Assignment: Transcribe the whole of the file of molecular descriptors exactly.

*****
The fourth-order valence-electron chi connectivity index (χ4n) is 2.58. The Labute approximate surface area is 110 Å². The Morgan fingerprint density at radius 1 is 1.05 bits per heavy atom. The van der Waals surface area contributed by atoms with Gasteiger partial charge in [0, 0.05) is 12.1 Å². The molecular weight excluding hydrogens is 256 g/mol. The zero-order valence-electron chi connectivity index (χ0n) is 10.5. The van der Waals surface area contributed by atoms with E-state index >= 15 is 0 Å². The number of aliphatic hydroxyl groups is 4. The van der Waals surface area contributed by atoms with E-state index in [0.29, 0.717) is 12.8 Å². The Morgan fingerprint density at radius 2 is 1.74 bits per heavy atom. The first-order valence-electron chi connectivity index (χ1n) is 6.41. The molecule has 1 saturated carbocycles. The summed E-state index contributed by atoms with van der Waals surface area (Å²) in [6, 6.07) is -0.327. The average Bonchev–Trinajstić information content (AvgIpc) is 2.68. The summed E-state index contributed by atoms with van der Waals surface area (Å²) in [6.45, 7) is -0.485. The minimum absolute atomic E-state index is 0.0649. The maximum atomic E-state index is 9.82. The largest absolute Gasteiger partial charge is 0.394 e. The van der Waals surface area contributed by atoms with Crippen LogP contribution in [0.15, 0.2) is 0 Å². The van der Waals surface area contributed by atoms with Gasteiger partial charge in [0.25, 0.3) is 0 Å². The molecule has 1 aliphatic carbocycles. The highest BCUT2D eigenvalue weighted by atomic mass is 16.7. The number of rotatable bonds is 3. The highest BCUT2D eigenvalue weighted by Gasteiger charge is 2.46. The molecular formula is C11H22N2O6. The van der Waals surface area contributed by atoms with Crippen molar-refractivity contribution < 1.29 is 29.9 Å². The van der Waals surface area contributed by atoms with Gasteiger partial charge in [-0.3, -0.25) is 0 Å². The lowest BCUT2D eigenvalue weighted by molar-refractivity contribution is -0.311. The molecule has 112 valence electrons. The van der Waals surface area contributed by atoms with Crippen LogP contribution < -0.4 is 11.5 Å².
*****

The fourth-order valence-electron chi connectivity index (χ4n) is 2.58. The Labute approximate surface area is 110 Å². The Morgan fingerprint density at radius 1 is 1.05 bits per heavy atom. The van der Waals surface area contributed by atoms with Gasteiger partial charge in [0, 0.05) is 12.1 Å². The molecular weight excluding hydrogens is 256 g/mol. The zero-order valence-electron chi connectivity index (χ0n) is 10.5. The van der Waals surface area contributed by atoms with E-state index >= 15 is 0 Å². The number of aliphatic hydroxyl groups is 4. The van der Waals surface area contributed by atoms with E-state index in [0.29, 0.717) is 12.8 Å². The Morgan fingerprint density at radius 2 is 1.74 bits per heavy atom. The first-order valence-electron chi connectivity index (χ1n) is 6.41. The molecule has 1 saturated carbocycles. The summed E-state index contributed by atoms with van der Waals surface area (Å²) in [6, 6.07) is -0.327. The average Bonchev–Trinajstić information content (AvgIpc) is 2.68. The summed E-state index contributed by atoms with van der Waals surface area (Å²) in [6.45, 7) is -0.485. The minimum absolute atomic E-state index is 0.0649. The maximum atomic E-state index is 9.82. The largest absolute Gasteiger partial charge is 0.394 e. The van der Waals surface area contributed by atoms with Crippen LogP contribution in [0.15, 0.2) is 0 Å². The van der Waals surface area contributed by atoms with Gasteiger partial charge in [0.25, 0.3) is 0 Å². The molecule has 1 aliphatic carbocycles. The highest BCUT2D eigenvalue weighted by atomic mass is 16.7. The number of rotatable bonds is 3. The highest BCUT2D eigenvalue weighted by Gasteiger charge is 2.46. The molecular formula is C11H22N2O6. The van der Waals surface area contributed by atoms with Crippen molar-refractivity contribution < 1.29 is 29.9 Å². The van der Waals surface area contributed by atoms with Gasteiger partial charge in [-0.3, -0.25) is 0 Å². The lowest BCUT2D eigenvalue weighted by molar-refractivity contribution is -0.311. The molecule has 112 valence electrons. The van der Waals surface area contributed by atoms with Crippen LogP contribution < -0.4 is 11.5 Å².